A member of the 1980 Miracle on Ice hockey team remains in a Minnesota jail, accused of beating a neighbor in an alleged attack that his sister linked to possible chronic traumatic encephalopathy.
Mark Pavelich, 61, faces charges of second- and third-degree assault, possession of an illegal shotgun and possession of a gun with a missing serial number after he attacked his neighbor with a 3- to 4-foot metal pole. He remains held in lieu of $250,000 in the Cook County jail in northern Minnesota, and a hearing to determine his mental competence was ordered by District Court Judge Michael Cuzzo in a hearing Monday.
“Mark is the most kind and gentle person you’d ever know,” Pavelich’s sister, Jean Gevik, told the Star Tribune. “This is a totally different guy.”
She and his family believe that “all the concussions and the blows he had in the NHL” caused CTE, a degenerative brain disease that has been linked to concussions and repeated blows to the head, particularly in former NFL and NHL players. Erratic behavior, lack of impulse control, memory loss and depression are among the symptoms. Pavelich spent seven seasons in the NHL with the New York Rangers, Minnesota North Stars and San Jose Sharks.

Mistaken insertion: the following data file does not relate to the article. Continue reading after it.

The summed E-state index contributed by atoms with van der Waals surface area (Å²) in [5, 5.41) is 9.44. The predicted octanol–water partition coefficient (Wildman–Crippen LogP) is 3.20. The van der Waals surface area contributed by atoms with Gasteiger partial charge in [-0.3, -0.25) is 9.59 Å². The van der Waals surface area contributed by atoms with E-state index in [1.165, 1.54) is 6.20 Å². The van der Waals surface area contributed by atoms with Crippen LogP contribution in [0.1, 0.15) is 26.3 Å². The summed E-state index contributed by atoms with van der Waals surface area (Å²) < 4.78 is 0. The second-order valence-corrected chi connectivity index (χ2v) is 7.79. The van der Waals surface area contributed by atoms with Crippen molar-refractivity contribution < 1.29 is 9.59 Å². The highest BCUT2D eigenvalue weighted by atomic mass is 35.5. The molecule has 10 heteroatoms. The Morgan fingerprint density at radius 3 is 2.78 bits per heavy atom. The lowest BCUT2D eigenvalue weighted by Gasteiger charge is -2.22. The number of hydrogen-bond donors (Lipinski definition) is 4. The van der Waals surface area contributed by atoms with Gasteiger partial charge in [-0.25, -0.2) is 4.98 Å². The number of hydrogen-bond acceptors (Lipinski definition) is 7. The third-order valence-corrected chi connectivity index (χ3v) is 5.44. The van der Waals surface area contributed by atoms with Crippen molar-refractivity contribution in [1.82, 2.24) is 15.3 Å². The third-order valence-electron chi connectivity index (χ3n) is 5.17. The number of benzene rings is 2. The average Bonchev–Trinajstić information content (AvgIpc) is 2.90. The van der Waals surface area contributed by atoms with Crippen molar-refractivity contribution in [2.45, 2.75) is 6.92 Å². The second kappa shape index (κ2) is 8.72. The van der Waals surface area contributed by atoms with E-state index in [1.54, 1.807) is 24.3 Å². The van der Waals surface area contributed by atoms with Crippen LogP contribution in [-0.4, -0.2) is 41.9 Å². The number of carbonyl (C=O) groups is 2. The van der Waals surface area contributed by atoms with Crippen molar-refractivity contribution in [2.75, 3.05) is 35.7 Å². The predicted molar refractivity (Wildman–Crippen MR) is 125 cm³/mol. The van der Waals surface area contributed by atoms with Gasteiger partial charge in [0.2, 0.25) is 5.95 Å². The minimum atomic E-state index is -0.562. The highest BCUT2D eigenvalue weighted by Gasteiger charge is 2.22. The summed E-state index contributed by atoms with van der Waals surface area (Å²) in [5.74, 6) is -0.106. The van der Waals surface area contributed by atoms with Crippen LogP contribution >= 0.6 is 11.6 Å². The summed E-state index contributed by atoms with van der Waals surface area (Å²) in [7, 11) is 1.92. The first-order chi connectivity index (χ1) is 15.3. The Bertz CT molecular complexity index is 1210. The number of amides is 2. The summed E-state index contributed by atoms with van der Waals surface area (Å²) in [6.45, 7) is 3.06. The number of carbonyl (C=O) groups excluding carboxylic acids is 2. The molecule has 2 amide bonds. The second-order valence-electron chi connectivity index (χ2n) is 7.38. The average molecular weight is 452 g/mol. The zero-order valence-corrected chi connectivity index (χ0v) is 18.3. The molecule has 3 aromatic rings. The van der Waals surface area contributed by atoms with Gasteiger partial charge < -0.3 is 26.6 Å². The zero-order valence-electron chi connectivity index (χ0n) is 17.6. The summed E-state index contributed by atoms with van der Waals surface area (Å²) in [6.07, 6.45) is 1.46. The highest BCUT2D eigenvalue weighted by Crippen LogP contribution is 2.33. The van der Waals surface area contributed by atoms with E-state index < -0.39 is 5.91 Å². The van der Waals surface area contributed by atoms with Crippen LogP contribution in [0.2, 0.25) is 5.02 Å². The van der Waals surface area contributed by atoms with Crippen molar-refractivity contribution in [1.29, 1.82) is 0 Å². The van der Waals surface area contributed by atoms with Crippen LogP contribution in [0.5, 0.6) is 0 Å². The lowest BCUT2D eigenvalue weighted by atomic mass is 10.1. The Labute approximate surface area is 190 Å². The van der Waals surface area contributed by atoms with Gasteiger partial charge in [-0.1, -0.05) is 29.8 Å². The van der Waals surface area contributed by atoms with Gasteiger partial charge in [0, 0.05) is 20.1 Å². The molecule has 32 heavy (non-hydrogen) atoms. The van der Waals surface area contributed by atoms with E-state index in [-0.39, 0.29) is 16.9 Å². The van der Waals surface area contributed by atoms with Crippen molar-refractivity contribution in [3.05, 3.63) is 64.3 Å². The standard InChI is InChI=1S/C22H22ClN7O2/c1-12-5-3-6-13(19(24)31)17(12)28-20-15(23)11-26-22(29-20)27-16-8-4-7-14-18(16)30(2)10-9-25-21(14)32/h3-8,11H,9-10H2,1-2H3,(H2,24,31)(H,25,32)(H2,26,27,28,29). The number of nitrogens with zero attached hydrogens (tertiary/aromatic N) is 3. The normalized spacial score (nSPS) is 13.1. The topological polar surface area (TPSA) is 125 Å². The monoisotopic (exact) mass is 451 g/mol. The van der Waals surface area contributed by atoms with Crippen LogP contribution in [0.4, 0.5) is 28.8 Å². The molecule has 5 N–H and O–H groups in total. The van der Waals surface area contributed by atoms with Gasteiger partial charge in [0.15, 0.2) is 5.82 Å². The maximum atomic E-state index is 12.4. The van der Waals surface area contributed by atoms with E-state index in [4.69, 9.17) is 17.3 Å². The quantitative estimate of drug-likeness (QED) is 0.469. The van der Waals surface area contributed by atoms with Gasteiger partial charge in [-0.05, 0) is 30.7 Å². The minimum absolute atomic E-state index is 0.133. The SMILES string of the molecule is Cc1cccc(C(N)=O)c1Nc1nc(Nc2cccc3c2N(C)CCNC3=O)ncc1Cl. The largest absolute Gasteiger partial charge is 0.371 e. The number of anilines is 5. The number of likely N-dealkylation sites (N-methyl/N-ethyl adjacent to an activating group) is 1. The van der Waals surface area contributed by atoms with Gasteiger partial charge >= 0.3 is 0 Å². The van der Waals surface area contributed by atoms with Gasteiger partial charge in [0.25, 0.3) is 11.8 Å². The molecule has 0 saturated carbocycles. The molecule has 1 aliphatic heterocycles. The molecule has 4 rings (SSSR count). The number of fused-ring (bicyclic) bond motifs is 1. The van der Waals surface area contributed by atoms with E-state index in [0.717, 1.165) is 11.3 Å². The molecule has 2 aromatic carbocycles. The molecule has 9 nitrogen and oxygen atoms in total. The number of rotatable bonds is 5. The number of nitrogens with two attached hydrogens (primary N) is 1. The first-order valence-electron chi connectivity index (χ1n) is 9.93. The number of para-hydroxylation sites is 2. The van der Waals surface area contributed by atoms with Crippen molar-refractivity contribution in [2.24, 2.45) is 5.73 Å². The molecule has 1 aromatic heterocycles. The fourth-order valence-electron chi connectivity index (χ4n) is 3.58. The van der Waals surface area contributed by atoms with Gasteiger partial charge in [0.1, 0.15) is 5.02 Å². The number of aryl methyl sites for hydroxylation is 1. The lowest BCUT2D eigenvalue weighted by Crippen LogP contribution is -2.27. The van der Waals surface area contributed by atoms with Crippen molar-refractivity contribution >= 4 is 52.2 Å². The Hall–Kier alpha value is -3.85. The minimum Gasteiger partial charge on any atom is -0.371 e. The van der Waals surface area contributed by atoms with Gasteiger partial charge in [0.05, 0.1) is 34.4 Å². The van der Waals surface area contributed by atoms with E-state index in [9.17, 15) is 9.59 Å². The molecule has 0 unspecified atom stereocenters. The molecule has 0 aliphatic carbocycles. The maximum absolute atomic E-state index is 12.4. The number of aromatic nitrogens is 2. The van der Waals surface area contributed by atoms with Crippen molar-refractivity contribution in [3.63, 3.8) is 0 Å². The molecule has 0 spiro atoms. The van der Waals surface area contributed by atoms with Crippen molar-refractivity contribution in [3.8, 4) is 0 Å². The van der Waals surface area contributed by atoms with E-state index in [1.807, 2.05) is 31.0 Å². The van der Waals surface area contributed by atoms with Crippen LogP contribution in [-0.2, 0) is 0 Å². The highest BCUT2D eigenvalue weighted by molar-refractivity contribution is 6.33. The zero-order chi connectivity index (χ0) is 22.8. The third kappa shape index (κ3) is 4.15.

Pavelich, a land developer on Lake Superior’s north shore, allegedly attacked his unidentified 63-year-old neighbor at Pavelich’s home in Lutsen, Minn. The two had been fishing, according to the criminal complaint obtained by the Star Tribune, and the attack allegedly was caused by Pavelich’s belief that his beer had been “spiked.” The victim was hospitalized with two cracked ribs, a bruised kidney, a fractured vertebra and possible internal bleeding. He also had bruises on his arms and legs and a large mark across his back.
Pavelich and the U.S. Olympic team vaulted into history with their stunning 4-3 victory over the Soviet Union in a semifinal game and Pavelich assisted on Mike Eruzione’s winning goal. The United States went on to beat Finland in the gold medal game in Lake Placid. Pavelich, a Minnesota native, played in 355 NHL games, then essentially disappeared in retirement. Seven years ago, Pavelich’s wife Kara, 44, died in an accidental fall from a second-story balcony at their Lutsen home.
Over the last few years, Gevik said her brother has had “anger issues,” but added that “he never hurt anybody, not even in the NHL. Even when he’d get battered around, he’d never retaliate.” She told the Star Tribune that she’d consulted an expert working with former NFL players on the changes she was seeing.
“All the research is out there about CTE,” she said. “This should not be a surprise here.”
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